I'm reading Chapter 0 of Hatcher right now, and there's something in the definition of homotopy extension property that I don't understand.
Suppose one is given a map $f_0:X\to Y$, and on a subspace $A\subset X$ one is also given a homotopy $f_t:A\to Y$ of $f_0|_A$ that one would like to extend to a homotopy $f_t:X\to Y$ of the given $f_0$. If the pair $(X,A)$ is such that this extension problem can always be solved, one says that $(X,A)$ has the homotopy extension property.
What does it mean to say that we have a "homotopy... of $f_0|_A$" ? By Hatcher's definition, a homotopy is just a family of maps (with a continuity condition), and that two maps may be considered homotopic.... But what is a homotopy of a single map, exactly?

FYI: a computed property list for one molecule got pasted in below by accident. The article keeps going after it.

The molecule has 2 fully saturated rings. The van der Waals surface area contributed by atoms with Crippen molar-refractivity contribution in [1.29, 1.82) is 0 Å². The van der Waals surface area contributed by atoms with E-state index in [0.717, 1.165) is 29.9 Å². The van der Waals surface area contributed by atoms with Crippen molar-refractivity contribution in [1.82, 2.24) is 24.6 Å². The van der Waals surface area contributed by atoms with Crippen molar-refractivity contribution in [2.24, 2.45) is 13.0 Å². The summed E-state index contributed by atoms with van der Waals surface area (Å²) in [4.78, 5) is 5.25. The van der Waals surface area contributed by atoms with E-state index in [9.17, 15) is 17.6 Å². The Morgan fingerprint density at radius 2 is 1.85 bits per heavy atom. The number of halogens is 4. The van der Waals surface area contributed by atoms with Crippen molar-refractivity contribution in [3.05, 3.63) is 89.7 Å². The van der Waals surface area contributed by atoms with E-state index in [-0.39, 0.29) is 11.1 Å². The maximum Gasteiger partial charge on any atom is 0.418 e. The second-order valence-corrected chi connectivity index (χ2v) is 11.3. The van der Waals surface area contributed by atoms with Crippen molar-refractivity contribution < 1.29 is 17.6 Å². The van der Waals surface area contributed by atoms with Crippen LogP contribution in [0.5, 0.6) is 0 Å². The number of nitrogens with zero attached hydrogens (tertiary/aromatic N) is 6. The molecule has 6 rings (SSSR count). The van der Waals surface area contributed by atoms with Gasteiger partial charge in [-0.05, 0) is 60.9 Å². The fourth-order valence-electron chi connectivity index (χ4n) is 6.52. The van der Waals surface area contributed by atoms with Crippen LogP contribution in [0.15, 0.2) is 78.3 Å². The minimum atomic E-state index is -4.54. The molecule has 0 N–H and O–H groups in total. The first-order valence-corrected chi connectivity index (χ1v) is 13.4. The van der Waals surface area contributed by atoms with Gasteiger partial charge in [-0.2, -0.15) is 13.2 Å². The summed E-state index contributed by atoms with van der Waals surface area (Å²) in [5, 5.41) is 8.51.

Also, does anyone have a nice intuitive example of a pair with this property?